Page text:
The initial possession between the Atlanta Hawks and Miami Heat on Sunday laid the groundwork for Game 1.
As Trae Young patrolled along the right sideline, Onyeka Okongwu approached him and readied for a high pick-and-roll. But Okongwu was being guarded by Bam Adebayo, one of the NBA’s utmost defenders and the best switch-big in the league. Young knew about Miami’s ability to switch 1-5 and aimed to avoid bringing Adebayo into his orbit.
So, he waved off his second-year center and instructed Danillo Gallinari to set a screen, opting to instead dance against Max Strus. Yet P.J. Tucker shaded help, while Strus cut off Young’s driving angle, deterred a deep step-back triple and induced a late-clock lob that Okongwu couldn’t corral.
(Also, note Kyle Lowry and Tucker denying Young’s pass to Kevin Huerter on the exit screen to open the play.)
Young never stepped foot inside the arc. That first miss was one of Atlanta’s 46 on the day and the first of many hurried passes from Young, who is usually as precise and timely as they come. Roughly two hours later, Miami had trounced the Hawks 115-91.
The team that tied for the best offensive rating (114.0) during the regular season floundered to a 93.9 offensive rating. Young was held to eight points on 1-of-12 shooting and registered four assists to six turnovers. His eight points marked a season low and the second time all year he’d scored fewer than 10.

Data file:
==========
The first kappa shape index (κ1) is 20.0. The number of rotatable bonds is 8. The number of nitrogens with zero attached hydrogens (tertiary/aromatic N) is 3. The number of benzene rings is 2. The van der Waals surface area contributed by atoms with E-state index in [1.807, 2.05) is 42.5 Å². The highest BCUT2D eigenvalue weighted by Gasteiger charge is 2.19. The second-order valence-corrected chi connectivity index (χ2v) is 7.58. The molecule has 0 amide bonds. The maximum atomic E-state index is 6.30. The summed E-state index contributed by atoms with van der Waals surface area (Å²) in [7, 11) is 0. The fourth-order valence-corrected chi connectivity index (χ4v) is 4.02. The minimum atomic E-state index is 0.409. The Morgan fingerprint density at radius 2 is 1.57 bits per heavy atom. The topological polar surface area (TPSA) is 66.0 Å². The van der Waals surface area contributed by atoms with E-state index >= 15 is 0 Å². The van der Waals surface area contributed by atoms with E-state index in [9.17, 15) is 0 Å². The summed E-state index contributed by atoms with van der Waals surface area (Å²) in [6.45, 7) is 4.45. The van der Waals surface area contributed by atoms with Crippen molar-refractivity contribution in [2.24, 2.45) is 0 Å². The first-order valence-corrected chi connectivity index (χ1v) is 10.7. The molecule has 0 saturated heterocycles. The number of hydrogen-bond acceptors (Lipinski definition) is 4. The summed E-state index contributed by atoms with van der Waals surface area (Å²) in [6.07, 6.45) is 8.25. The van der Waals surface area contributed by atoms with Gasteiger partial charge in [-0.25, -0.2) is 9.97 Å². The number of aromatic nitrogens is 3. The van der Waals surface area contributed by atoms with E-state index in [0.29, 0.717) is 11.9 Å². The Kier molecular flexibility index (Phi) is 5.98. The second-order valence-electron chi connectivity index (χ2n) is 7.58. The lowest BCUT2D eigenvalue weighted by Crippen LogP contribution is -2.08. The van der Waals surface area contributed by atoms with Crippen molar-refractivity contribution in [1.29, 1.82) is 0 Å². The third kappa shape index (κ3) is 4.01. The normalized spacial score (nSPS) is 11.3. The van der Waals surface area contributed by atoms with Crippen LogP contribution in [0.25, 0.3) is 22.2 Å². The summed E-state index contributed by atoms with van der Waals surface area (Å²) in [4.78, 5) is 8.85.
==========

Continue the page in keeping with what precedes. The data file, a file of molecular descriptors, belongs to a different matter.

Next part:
In fact, it was his fewest points since Jan. 15, 2021 – a run that spanned 147 games. He had just four points on 1-of-11 shooting in just 24 minutes in that loss at Utah.
His negative assist-to-turnover ratio was also just the second such occurrence this season and his first one came against Miami as well. The last non-Heat opponent to produce a negative assist-to-turnover ratio from Young was the Milwaukee Bucks in Game 2 of the 2020-21 Eastern Conference finals 81 games ago.
Miami’s primary motive was to eliminate Young’s driving angles, likely to curb the ripple effect of his paint touches, and it accomplished that objective. According to NBA.com, he tallied eight drives (17.3 in the regular season) and 10 potential assists (17.4). Dribble-drives were stymied and his facilitating suffered.
In keeping Young out of the key, the Heat were aggressive on their switches or traps and the pick-up point came well before the arc. Atlanta loves to run double drag to jet Young into the lane in early offense, but the Heat regularly combatted that action. Although, Clint Capela’s absence and John Collins coming off the bench hurt the Hawks significantly, given those two are usually the big men involved in double drag with Young.
Young is a dynamite player, but one who remains 6-foot-1, 165 pounds. Miami leveraged its size and physicality advantages to bother his downhill forays and extinguish his live dribble.
Whether it’s attacking in early offense or curling around screens near the nail or wing, he’s a master at using open real estate to his liking. Miami seemed to eliminate all of that and relegate him to a shooter. Its off-ball positioning and length further complicated matters by dissuading him from rifling passes when help ventured his direction. Pockets of space that often briefly arise when a team switches or helps were not discernible.